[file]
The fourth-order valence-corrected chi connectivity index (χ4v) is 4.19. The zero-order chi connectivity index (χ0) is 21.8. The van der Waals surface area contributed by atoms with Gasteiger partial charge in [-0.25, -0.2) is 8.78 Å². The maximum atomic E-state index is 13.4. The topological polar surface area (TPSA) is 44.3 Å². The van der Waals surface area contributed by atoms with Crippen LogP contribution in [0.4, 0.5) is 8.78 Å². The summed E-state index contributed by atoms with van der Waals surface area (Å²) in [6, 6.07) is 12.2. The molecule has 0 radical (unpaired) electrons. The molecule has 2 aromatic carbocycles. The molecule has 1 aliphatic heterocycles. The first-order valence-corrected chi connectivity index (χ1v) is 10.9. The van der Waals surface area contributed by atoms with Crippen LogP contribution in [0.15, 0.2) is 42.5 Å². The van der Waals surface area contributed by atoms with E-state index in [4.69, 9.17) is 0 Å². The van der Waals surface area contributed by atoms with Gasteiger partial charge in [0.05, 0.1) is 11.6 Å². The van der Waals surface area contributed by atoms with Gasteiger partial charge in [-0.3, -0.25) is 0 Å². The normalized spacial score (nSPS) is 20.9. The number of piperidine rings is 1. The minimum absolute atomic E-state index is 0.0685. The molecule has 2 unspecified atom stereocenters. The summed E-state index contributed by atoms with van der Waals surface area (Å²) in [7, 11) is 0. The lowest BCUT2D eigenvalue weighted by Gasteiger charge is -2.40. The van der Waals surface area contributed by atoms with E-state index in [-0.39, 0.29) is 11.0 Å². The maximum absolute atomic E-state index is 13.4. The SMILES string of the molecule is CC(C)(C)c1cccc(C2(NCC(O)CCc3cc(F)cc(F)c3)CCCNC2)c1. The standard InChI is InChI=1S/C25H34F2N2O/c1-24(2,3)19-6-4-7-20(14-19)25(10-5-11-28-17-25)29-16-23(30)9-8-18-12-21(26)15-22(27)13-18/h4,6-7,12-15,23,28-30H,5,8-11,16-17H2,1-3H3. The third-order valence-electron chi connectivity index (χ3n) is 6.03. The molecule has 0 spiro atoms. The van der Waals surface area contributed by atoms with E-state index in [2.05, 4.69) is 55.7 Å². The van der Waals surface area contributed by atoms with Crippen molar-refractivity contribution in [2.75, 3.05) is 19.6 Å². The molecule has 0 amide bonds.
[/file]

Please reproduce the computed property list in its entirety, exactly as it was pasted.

The fourth-order valence-corrected chi connectivity index (χ4v) is 4.19. The zero-order chi connectivity index (χ0) is 21.8. The van der Waals surface area contributed by atoms with Gasteiger partial charge in [-0.25, -0.2) is 8.78 Å². The maximum atomic E-state index is 13.4. The topological polar surface area (TPSA) is 44.3 Å². The van der Waals surface area contributed by atoms with Crippen LogP contribution in [0.4, 0.5) is 8.78 Å². The summed E-state index contributed by atoms with van der Waals surface area (Å²) in [6, 6.07) is 12.2. The molecule has 0 radical (unpaired) electrons. The molecule has 2 aromatic carbocycles. The molecule has 1 aliphatic heterocycles. The first-order valence-corrected chi connectivity index (χ1v) is 10.9. The van der Waals surface area contributed by atoms with Crippen LogP contribution in [0.15, 0.2) is 42.5 Å². The van der Waals surface area contributed by atoms with E-state index in [4.69, 9.17) is 0 Å². The van der Waals surface area contributed by atoms with Gasteiger partial charge in [0.05, 0.1) is 11.6 Å². The van der Waals surface area contributed by atoms with Gasteiger partial charge in [-0.3, -0.25) is 0 Å². The normalized spacial score (nSPS) is 20.9. The number of piperidine rings is 1. The minimum absolute atomic E-state index is 0.0685. The molecule has 2 unspecified atom stereocenters. The summed E-state index contributed by atoms with van der Waals surface area (Å²) in [7, 11) is 0. The lowest BCUT2D eigenvalue weighted by Gasteiger charge is -2.40. The van der Waals surface area contributed by atoms with E-state index in [-0.39, 0.29) is 11.0 Å². The maximum absolute atomic E-state index is 13.4. The SMILES string of the molecule is CC(C)(C)c1cccc(C2(NCC(O)CCc3cc(F)cc(F)c3)CCCNC2)c1. The standard InChI is InChI=1S/C25H34F2N2O/c1-24(2,3)19-6-4-7-20(14-19)25(10-5-11-28-17-25)29-16-23(30)9-8-18-12-21(26)15-22(27)13-18/h4,6-7,12-15,23,28-30H,5,8-11,16-17H2,1-3H3. The third-order valence-electron chi connectivity index (χ3n) is 6.03. The molecule has 0 spiro atoms. The van der Waals surface area contributed by atoms with E-state index in [2.05, 4.69) is 55.7 Å². The van der Waals surface area contributed by atoms with Crippen molar-refractivity contribution in [2.75, 3.05) is 19.6 Å². The molecule has 0 amide bonds.